Religious leaders, on the other hand, may find themselves tethered to government policies and the reputation government leaders. In Latin America, the Catholic Church’s support of right-wing dictatorships has damaged its moral authority. This explains many of the socially liberal reforms in Latin American states. For example, Argentina, the homeland of Pope Francis, was one of the first states to legalise gay marriage. The fallout from ill-advised political alliances between religious authorities could also affects the civil rights of everyone else.

To make a political-religious alliance work, rights such as religious liberty and freedom of speech must be limited or forfeited altogether. This is because special privilege for one group must often come at the cost of special responsibilities for every other group. To protect religious leaders and their religious institutions, the governments must first determine who qualify as religious “leaders” or what religious institutions are deemed “legitimate”. This power is used, often with tacit approval for dominant religious leaders and institutions, to silence minority religions or sects. Hence, Saudi Arabia recently executed a Shia preacher accused of terrorism. Meanwhile, China has refused to accept the Dalai Lama and has even made attempts to control the selection of the future Dalai Lama in order to solidify control over its restless Tibetan subjects. Thus, people are denied their right to worship as they choose.

Moreover, choosing or recognising particular religious leaders may allow governments to manipulate their religious message, which is further damaging to people of faith. Government involvement also affects those who have chosen to forfeit religion all together; i.e. those who seek freedom from religion. That freedom is also lost as governments often insist on allocating each and every one of its citizens to some religion or the other. Even when governments aren’t trying to manipulate the message, they can inadvertently create all sorts of problems. For instance, in the US, religions are considered “tax-free”. As a result, anyone who can satisfy some of the basic requirements of a religious “institution” can qualify for tax-exempt status. This can range from the nefarious (e.g. Creflo Dollar, an evangelical preacher who asked his congregation to contribute to a private jet) to the hilarious (e.g. John Oliver, a comedian who demonstrates just how easy it is to live the high-life in the name of god).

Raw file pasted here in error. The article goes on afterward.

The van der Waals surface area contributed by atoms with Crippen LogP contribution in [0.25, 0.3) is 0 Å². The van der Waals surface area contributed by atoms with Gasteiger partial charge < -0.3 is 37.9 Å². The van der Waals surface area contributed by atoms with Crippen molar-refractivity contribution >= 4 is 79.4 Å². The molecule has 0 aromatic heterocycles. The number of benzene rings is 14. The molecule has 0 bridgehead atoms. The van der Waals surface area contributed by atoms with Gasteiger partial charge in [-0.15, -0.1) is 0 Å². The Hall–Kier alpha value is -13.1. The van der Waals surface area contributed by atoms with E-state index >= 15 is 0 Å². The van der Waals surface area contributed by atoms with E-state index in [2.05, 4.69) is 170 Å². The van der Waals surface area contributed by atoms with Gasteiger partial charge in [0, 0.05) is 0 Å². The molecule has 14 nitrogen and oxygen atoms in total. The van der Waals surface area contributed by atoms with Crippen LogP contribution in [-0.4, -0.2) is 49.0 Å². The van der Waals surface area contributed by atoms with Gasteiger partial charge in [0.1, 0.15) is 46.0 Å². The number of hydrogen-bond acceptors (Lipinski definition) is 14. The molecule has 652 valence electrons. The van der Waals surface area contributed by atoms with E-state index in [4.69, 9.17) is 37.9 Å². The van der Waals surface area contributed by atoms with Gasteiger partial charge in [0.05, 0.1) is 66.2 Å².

Meanwhile, the freedom of speech must also be curtailed. Mr. Rajapaksa, for example, was keen to prevent the ‘criticism’ of religious leaders. Yet, criticism can be construed to mean anything. Could one be punished for questioning the religious sermon of a religious “leader”? Could anyone be silenced for questioning the lifestyle of the monks who travel around in luxury vehicles or priests implicated in child-abuse? What about condemning religious leaders who encourage violence, abuse or pseudo-science? Could a religious “leader” be prevented from criticising another religious “leader”? Would it be wrong to criticise a religious “leader” indirectly, perhaps by criticising someone whom he or she blessed or praised? While we don’t have the justice minister’s answers to these questions, we must contemplate the consequences of such a proposition.

Protecting religious “leaders” may lead to a The slippery slope that could leave religious “leaders” immune to any sort of intellectual or spiritual debate. It could also neuter any effort to hold such religious leaders accountable for their role in guiding social and moral direction of their congregations.